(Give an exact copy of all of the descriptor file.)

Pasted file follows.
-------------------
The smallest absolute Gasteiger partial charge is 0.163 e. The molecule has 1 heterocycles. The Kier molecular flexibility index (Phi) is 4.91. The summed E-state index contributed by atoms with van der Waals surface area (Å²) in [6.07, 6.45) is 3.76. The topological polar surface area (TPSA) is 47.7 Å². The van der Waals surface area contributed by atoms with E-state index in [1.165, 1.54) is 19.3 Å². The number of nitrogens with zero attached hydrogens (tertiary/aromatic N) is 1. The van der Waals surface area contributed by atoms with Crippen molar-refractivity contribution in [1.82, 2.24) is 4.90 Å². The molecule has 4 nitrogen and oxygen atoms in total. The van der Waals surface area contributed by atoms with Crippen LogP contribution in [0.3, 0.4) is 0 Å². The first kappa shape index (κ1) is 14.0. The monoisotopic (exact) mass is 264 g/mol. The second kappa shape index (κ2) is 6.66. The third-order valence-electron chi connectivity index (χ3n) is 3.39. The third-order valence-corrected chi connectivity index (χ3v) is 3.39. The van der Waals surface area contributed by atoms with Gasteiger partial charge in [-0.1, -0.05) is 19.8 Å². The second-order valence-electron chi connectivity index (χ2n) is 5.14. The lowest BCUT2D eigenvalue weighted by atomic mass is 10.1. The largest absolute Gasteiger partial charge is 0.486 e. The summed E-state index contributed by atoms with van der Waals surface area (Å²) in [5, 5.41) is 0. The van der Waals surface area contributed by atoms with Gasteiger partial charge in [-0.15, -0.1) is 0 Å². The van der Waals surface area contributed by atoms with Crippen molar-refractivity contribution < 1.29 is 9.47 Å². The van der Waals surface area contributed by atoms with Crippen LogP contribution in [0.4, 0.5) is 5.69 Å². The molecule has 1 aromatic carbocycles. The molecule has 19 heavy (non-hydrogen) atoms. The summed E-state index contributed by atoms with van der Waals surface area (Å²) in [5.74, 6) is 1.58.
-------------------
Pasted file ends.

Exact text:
The smallest absolute Gasteiger partial charge is 0.163 e. The molecule has 1 heterocycles. The Kier molecular flexibility index (Phi) is 4.91. The summed E-state index contributed by atoms with van der Waals surface area (Å²) in [6.07, 6.45) is 3.76. The topological polar surface area (TPSA) is 47.7 Å². The van der Waals surface area contributed by atoms with E-state index in [1.165, 1.54) is 19.3 Å². The number of nitrogens with zero attached hydrogens (tertiary/aromatic N) is 1. The van der Waals surface area contributed by atoms with Crippen molar-refractivity contribution in [1.82, 2.24) is 4.90 Å². The molecule has 4 nitrogen and oxygen atoms in total. The van der Waals surface area contributed by atoms with Crippen LogP contribution in [0.3, 0.4) is 0 Å². The first kappa shape index (κ1) is 14.0. The monoisotopic (exact) mass is 264 g/mol. The second kappa shape index (κ2) is 6.66. The third-order valence-electron chi connectivity index (χ3n) is 3.39. The third-order valence-corrected chi connectivity index (χ3v) is 3.39. The van der Waals surface area contributed by atoms with Gasteiger partial charge in [-0.1, -0.05) is 19.8 Å². The second-order valence-electron chi connectivity index (χ2n) is 5.14. The lowest BCUT2D eigenvalue weighted by atomic mass is 10.1. The largest absolute Gasteiger partial charge is 0.486 e. The summed E-state index contributed by atoms with van der Waals surface area (Å²) in [5, 5.41) is 0. The van der Waals surface area contributed by atoms with Gasteiger partial charge in [-0.15, -0.1) is 0 Å². The van der Waals surface area contributed by atoms with Crippen molar-refractivity contribution < 1.29 is 9.47 Å². The van der Waals surface area contributed by atoms with Crippen LogP contribution in [0.4, 0.5) is 5.69 Å². The molecule has 1 aromatic carbocycles. The molecule has 19 heavy (non-hydrogen) atoms. The summed E-state index contributed by atoms with van der Waals surface area (Å²) in [5.74, 6) is 1.58.